Israeli musician David Broza hopes that bridging cultures through music can be one small step toward peaceful coexistence.
Mainstream media consumers often think of this tiny country’s population in terms of two factors: Jewish and non-Jewish — which often means Arab. Yet the reality is much more complex. Modern-day Israelis have emigrated from or descend from roughly 25 countries in substantial numbers, with Russia representing the largest migration, and Syria the smallest. And …
Visit Flickr.com for a photo essay that celebrates images of The Virgin of Guadalupe in all their diversity.
Today in Los Angeles, Latino students from eight cities across the nation are learning to be the leaders of tomorrow — and to be advocates for their communities. Daina Beth Solomon met the students at La Plaza Olvera in downtown L.A. Submitted for professor David Daniel’s “Broadcast” class at the USC Annenberg School for Communication …
My 15-year-long ballet “career” has introduced me to astounding music, from Tchaikovsky’s “Serenade for Strings in C major” (from George Balanchine’s “Serenade”) to Danny Elfman’s “Beetlejuice” score (from a funky piece by my amazing Westside Ballet teacher Veronica Apodaca). Now, I’m again adding to the list. In a recital this Friday at The Colburn School’s Zipper Hall, I’ll perform two pieces with Colburn’s adult ballet class – and our music ranges from 19th century classical to 20th century Latin jazz.
The spirits of ancient Mexican deities may soon reside in Los Angeles, enticed across the border by chef Rocio Camacho.
When writer Jose Antonio Vargas spoke recently at USC, we learned that his struggles as an undocumented immigrant fueled his career in journalism. “If I can’t be here because I don’t have the right papers, what if I’m on the paper?” he had thought as a high schooler. “How can they say I don’t exist?” For Vargas, writing became a way to prove his existence in America, documents be damned. And more important, it motivated him to “succeed my way into citizenship.” Citizenship continues to elude him, though. To push for change, he shares his story around the United States with groups from college students to Tea Party members.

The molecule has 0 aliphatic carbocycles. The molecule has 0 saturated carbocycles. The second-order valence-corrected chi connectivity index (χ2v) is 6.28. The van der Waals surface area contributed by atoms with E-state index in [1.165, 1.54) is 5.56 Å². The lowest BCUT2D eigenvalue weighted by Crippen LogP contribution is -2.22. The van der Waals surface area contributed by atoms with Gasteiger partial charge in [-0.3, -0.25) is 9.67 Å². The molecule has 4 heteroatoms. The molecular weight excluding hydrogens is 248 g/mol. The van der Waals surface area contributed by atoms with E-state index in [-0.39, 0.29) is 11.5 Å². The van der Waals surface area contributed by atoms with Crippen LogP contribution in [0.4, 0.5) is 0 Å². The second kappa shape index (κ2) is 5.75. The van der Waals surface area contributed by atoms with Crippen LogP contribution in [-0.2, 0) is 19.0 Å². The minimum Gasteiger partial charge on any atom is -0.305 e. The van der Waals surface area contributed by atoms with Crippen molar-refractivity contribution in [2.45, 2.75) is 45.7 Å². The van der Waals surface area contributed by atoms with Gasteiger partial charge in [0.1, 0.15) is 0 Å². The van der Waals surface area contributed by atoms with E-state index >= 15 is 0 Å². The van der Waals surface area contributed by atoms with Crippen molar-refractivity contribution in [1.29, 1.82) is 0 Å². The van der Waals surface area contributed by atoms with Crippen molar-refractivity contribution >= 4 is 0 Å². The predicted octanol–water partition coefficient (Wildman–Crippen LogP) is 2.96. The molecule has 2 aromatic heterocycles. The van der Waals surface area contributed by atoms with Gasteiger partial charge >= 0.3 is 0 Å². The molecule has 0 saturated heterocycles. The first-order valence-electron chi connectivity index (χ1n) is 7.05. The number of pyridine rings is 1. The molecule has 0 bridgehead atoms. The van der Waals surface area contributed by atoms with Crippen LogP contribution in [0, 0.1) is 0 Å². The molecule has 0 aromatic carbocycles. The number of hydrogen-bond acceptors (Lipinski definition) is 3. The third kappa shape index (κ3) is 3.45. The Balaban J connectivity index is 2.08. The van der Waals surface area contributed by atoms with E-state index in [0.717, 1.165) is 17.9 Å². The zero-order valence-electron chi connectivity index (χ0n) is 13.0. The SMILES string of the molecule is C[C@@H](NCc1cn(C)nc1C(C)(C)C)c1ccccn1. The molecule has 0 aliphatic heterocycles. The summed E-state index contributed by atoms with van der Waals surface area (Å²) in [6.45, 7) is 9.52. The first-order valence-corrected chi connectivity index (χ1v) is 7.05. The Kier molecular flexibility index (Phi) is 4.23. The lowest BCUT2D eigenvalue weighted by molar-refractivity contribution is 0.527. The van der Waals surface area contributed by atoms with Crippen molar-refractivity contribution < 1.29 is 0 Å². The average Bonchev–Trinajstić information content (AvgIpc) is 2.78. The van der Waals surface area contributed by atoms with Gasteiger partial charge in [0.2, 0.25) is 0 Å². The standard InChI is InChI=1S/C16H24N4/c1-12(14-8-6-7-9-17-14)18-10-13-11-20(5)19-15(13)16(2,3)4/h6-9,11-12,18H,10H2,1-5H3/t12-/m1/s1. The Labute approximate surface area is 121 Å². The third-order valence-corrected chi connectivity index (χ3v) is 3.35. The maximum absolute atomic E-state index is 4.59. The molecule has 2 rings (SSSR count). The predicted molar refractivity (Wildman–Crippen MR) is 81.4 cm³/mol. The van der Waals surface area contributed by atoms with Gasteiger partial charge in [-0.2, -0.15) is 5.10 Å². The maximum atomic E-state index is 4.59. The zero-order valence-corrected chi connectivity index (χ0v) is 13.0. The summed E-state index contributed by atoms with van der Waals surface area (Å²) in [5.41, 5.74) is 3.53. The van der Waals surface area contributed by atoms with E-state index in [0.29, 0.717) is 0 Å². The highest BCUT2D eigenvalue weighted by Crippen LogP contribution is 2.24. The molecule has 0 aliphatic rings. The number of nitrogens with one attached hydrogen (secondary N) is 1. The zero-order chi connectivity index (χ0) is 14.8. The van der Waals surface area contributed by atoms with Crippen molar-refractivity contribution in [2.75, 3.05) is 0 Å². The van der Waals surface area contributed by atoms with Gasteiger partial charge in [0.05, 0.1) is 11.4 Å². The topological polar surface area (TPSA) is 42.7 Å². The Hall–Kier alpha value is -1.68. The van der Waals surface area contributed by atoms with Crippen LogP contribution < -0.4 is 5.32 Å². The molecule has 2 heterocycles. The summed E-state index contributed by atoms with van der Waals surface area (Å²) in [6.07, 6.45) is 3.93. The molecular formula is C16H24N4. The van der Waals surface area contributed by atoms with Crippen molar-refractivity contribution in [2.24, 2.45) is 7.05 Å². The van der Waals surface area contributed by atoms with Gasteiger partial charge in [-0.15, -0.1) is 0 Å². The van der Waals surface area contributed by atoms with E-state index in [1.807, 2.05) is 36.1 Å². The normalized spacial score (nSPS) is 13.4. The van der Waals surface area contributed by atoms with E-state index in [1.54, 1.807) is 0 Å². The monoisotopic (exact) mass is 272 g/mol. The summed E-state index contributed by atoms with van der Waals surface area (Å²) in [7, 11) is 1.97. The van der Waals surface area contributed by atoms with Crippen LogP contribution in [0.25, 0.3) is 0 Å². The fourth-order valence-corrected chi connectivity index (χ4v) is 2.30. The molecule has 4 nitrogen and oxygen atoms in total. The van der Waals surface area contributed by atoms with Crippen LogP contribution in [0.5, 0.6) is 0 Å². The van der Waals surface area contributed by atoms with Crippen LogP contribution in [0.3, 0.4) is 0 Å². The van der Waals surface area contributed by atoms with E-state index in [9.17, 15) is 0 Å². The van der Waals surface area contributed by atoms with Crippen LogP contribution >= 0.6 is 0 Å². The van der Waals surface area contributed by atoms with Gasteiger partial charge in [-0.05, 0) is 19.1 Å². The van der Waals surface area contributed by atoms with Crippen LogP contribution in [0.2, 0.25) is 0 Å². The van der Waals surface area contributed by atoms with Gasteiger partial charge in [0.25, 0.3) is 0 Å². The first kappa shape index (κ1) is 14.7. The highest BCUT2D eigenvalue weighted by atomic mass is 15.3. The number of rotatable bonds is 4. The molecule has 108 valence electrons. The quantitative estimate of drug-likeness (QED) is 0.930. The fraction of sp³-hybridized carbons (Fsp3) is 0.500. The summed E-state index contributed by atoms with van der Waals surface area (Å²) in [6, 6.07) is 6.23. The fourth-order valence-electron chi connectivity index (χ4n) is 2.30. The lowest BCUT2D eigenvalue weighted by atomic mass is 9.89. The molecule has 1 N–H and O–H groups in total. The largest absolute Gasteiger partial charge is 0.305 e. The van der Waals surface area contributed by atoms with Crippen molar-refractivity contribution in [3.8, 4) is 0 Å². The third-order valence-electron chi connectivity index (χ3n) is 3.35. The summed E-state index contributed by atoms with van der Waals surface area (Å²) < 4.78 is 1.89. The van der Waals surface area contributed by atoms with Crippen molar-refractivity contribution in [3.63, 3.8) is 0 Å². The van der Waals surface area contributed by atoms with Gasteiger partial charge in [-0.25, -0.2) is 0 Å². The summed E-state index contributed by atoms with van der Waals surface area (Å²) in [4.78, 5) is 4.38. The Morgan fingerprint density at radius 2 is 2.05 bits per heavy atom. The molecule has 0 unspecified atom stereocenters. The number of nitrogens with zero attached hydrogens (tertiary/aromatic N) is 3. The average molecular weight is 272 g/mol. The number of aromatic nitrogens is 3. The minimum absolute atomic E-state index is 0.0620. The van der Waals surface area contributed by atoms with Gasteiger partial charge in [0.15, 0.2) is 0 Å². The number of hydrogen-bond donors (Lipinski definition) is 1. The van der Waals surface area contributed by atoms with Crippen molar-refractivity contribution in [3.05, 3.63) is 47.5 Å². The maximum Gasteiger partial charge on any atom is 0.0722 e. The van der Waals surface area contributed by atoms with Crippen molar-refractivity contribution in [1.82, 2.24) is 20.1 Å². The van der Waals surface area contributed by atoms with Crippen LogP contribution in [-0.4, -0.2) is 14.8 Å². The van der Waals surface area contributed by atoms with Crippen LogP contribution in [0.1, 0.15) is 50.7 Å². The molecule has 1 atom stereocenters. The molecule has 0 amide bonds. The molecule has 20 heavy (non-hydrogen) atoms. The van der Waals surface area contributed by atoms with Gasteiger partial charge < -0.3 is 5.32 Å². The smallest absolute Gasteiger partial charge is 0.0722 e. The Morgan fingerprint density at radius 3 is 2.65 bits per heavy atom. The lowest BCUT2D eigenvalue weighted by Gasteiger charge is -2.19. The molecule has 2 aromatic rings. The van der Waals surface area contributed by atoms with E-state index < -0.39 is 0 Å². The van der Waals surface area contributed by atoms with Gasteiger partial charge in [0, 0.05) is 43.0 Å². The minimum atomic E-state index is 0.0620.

Ever since the Mexican-American War split a chunk of Mexico’s west coast in 1848, Tijuana’s border existence between two major countries has made it unique. The position has made the city a hot spot for tourism, crime, drug trafficking, immigration, industrialization, art, music, and even “zonkeys.” But now there’s another reason for Tijuana’s singularity: the food. During three days last October, I sampled some of Tijuana’s finest food from taquerías to posh restaurants. Read about it here. [Post in both English and Spanish.]
Imagine a packed movie theater in 1950. An audience awaits Hollywood’s latest picture — but first, the commercials. An animated steamboat appears on the screen, chugging along to cheerful music. Then a beautiful woman alights. Or rather, a banana. She is “Miss Chiquita” representing prominent fruit company Chiquita Banana. By 1950, the filmgoers know her …
Author, journalist and Cuba-whiz Anne Louise Bardach hits the nail on the head with a recent article in Pacific Standard magazine. She argues: “We’ll Always Have Fidel.”